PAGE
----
Now, Chuan Li and Qi Hao of the Department of Electrical and Computer Engineering, at The University of Alabama, Tuscaloosa, have developed a more robust, three-stage approach to fMRI that could improve the detection of neural activity considerably and allow researchers to make more precise interpretations of fMRI data.

The team explains that there are three stages to their approach: prediction, modeling and inference. Prediction involves identifying regions of interest associated with an extraordinary amount of neural activity through Temporal Clustering Analysis (TCA). Modeling involves categorizing the fMRI signals related to neural activity into event prototypes through Linear Predictive Coding (LPC). Finally, inference is the determination of the types of neural activity taking place in terms of activation, deactivation and normality using a type of statistical analysis known as Bayesian inference.

Their approach side-steps to some extent the problems inherent in current approaches to fMRI, namely low signal-to-noise ratio, high data volumes, differences between patients or subjects and artifacts caused by the movement of the person being scanned. Their approach allows them to turn large amounts of often noisy data into discrete sequences of neural activity events. The team has demonstrated how well their approach works by analyzing data from fMRI scans on volunteers involved in the simple activities of drinking a glass of water or a glass of glucose solution.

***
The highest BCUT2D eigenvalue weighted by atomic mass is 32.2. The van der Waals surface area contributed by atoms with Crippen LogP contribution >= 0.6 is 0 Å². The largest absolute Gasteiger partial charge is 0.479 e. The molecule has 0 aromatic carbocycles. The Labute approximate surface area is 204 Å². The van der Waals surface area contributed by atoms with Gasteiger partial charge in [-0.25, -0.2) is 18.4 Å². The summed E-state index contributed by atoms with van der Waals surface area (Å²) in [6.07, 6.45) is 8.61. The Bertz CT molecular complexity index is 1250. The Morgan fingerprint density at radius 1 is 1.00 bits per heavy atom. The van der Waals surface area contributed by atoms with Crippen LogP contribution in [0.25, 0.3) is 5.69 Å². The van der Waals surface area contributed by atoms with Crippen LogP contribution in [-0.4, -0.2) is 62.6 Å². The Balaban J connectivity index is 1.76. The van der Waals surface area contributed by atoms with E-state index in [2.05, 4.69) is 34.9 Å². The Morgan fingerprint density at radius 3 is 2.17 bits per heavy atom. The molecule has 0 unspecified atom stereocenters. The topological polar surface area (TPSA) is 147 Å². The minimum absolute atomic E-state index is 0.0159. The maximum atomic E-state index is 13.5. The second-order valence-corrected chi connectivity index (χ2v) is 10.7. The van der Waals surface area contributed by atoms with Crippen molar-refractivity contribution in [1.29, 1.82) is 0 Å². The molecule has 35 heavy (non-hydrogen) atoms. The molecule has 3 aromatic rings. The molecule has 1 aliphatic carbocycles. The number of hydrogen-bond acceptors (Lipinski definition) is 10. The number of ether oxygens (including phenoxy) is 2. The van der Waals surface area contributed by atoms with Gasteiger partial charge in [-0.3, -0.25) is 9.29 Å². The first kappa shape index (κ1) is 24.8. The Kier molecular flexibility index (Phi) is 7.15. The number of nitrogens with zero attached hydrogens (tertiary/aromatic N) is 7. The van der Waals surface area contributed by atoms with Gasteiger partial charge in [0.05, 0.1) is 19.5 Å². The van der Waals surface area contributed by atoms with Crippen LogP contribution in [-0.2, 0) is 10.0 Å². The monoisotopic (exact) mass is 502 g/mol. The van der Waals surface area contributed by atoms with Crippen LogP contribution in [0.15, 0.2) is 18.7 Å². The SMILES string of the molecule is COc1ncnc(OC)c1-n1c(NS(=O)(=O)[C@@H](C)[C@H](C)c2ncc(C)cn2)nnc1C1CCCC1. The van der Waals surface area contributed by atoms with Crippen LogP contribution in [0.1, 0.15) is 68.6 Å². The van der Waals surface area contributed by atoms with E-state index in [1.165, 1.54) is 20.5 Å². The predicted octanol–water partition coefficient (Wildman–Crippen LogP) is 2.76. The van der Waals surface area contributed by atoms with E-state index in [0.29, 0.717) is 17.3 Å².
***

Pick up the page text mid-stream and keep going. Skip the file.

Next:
"Our expertise is in signal processing and machine learning. Our research goal is to develop a set of powerful signal processing tools for fMRI researchers," says Hao.


Story Source:

The above story is based on materials provided by Inderscience Publishers. Note: Materials may be edited for content and length.


Journal Reference: